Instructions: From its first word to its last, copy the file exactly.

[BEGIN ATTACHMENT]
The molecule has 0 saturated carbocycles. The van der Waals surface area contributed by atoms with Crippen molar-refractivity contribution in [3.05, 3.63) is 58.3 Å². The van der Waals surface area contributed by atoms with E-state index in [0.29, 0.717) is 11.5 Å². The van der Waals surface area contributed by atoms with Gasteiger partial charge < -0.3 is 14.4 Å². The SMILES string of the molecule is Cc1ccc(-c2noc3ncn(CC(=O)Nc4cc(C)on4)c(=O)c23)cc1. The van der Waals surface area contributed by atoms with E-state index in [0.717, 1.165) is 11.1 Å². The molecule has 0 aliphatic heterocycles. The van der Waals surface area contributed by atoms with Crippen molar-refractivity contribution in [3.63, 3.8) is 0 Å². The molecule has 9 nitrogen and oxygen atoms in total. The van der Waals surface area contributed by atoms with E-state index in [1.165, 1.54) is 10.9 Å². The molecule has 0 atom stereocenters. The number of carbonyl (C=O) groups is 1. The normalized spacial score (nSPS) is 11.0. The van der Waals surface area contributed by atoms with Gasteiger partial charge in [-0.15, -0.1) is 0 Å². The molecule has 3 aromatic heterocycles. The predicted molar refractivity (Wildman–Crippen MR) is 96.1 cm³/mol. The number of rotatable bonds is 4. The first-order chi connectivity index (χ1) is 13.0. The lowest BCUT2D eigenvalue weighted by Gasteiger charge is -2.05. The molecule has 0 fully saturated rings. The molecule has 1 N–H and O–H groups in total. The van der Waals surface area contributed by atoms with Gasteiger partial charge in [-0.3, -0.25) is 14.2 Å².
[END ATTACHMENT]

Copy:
The molecule has 0 saturated carbocycles. The van der Waals surface area contributed by atoms with Crippen molar-refractivity contribution in [3.05, 3.63) is 58.3 Å². The van der Waals surface area contributed by atoms with E-state index in [0.29, 0.717) is 11.5 Å². The van der Waals surface area contributed by atoms with Gasteiger partial charge < -0.3 is 14.4 Å². The SMILES string of the molecule is Cc1ccc(-c2noc3ncn(CC(=O)Nc4cc(C)on4)c(=O)c23)cc1. The van der Waals surface area contributed by atoms with E-state index in [0.717, 1.165) is 11.1 Å². The molecule has 0 aliphatic heterocycles. The van der Waals surface area contributed by atoms with Crippen molar-refractivity contribution in [3.63, 3.8) is 0 Å². The molecule has 9 nitrogen and oxygen atoms in total. The van der Waals surface area contributed by atoms with E-state index in [1.165, 1.54) is 10.9 Å². The molecule has 0 atom stereocenters. The number of carbonyl (C=O) groups is 1. The normalized spacial score (nSPS) is 11.0. The van der Waals surface area contributed by atoms with Gasteiger partial charge in [-0.15, -0.1) is 0 Å². The molecule has 3 aromatic heterocycles. The predicted molar refractivity (Wildman–Crippen MR) is 96.1 cm³/mol. The number of rotatable bonds is 4. The first-order chi connectivity index (χ1) is 13.0. The lowest BCUT2D eigenvalue weighted by Gasteiger charge is -2.05. The molecule has 0 fully saturated rings. The molecule has 1 N–H and O–H groups in total. The van der Waals surface area contributed by atoms with Gasteiger partial charge in [-0.3, -0.25) is 14.2 Å².